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Does citizenship matter? The economic impact of naturalizations in Germany

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  • Steinhardt, Max Friedrich

Abstract

This paper analyses whether citizenship acquisition affects the labour market performance of immigrants in Germany. The study uses actual micro data from the employment sample of the Institute for Employment Research, which covers more than 80% of the entire labour force in Germany. The econometric analysis has been carried out using panel data techniques, which allow to disentangle the effects of self-selection and legal impact of citizenship acquisition. Estimates from a pooled OLS specification suggest the existence of a wage premium for naturalized immigrants of both genders. Fixed effects estimates for males show an increased wage growth in the years following naturalization, consistent with the argument that naturalization increases the labour market opportunities of immigrants. Results for female employees indicate that the wage premium of naturalized women is solely the result of a positive self-selection process.

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Bibliographic Info

Article provided by Elsevier in its journal Labour Economics.

Volume (Year): 19 (2012)
Issue (Month): 6 ()
Pages: 813-823

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Handle: RePEc:eee:labeco:v:19:y:2012:i:6:p:813-823

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Web page: http://www.elsevier.com/locate/labeco

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Keywords: Citizenship; Naturalization; Self-selection; Economic impact; Integration;

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References

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  4. Mazzolari, Francesca, 2007. "Dual Citizenship Rights: Do They Make More and Better Citizens?," IZA Discussion Papers 3008, Institute for the Study of Labor (IZA).
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Citations

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Cited by:
  1. Pieter Bevelander and Ravi Pendakur, 2012. "Citizenship acquisition, employment prospects and earnings: comparing two cool countries," EUI-RSCAS Working Papers 7, European University Institute (EUI), Robert Schuman Centre of Advanced Studies (RSCAS).
  2. Bevelander, Pieter & Pendakur, Ravi, 2011. "Citizenship and Employment – comparing two cool countries," CEPR Discussion Papers 8182, C.E.P.R. Discussion Papers.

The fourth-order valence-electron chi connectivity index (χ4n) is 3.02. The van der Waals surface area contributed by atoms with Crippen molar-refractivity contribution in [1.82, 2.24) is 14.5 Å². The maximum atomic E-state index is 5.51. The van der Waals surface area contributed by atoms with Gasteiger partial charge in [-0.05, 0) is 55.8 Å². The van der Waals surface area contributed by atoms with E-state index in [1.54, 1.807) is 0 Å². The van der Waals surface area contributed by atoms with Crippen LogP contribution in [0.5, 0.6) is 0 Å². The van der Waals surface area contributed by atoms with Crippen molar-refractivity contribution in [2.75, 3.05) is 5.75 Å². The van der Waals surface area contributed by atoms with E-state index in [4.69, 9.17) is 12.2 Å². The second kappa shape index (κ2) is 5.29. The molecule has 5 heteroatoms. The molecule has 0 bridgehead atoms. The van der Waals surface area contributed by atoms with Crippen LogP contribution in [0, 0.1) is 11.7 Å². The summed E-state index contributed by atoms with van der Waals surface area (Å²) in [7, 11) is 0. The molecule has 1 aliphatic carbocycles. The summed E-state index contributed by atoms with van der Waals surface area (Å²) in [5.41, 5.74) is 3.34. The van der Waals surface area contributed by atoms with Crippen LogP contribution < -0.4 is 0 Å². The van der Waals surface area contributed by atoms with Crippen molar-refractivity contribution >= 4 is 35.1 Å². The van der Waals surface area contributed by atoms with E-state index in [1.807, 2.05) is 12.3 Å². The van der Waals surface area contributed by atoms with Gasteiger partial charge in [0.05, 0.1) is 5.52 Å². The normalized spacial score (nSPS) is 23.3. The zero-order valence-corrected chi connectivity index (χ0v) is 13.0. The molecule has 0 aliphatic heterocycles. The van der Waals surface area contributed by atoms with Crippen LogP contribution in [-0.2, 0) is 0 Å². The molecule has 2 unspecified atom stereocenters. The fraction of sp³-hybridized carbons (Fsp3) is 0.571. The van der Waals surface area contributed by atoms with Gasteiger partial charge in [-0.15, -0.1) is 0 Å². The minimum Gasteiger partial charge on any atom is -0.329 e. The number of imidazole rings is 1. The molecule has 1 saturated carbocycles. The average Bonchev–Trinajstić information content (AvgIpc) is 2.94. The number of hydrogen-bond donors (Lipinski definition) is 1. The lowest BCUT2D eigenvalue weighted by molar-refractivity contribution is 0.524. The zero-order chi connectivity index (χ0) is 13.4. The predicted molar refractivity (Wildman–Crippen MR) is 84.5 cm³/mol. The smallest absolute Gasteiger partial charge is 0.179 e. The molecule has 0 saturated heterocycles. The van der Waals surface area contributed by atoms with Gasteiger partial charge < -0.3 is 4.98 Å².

3. Ciro Avitabile & Irma Clots-Figueras & Paolo Masella, 2010. "The Effect of Birthright Citizenship on Parental Integration Outcomes," CSEF Working Papers 246, Centre for Studies in Economics and Finance (CSEF), University of Naples, Italy.
  4. Tolciu, Andreia & Schaland, Ann-Julia & El-Cherkeh, Tanja, 2010. "Migrant entrepreneurship in Hamburg: Results from a qualitative study with Turkish entrepreneurs," HWWI Research Papers 3-22, Hamburg Institute of International Economics (HWWI).
  5. Max Friedrich Steinhardt, 2009. "The wage impact of immigration in Germany - new evidence for skill groups and occupations," Development Working Papers 273, Centro Studi Luca d\'Agliano, University of Milano.
  6. Otto, Alkis Henri & Steinhardt, Max Friedrich, 2012. "Immigration and election outcomes: Evidence from city districts in Hamburg," Working Paper Series 02/2012, Hamburg School of Business Administration (HSBA).
  7. Facundo Albornoz & Antonio Cabrales & Esther Hauk, 2011. "Immigration and the School System," UFAE and IAE Working Papers 888.11, Unitat de Fonaments de l'Anàlisi Econòmica (UAB) and Institut d'Anàlisi Econòmica (CSIC).
  8. Aysegul KAYAOGLU & Ayhan KAYA, 2011. "Is National Citizenship Withering Away? : Social Affiliations and Labor Market Integration of Turkish Origin Immigrants in Germany and France," Discussion Papers (IRES - Institut de Recherches Economiques et Sociales) 2011033, Université catholique de Louvain, Institut de Recherches Economiques et Sociales (IRES).

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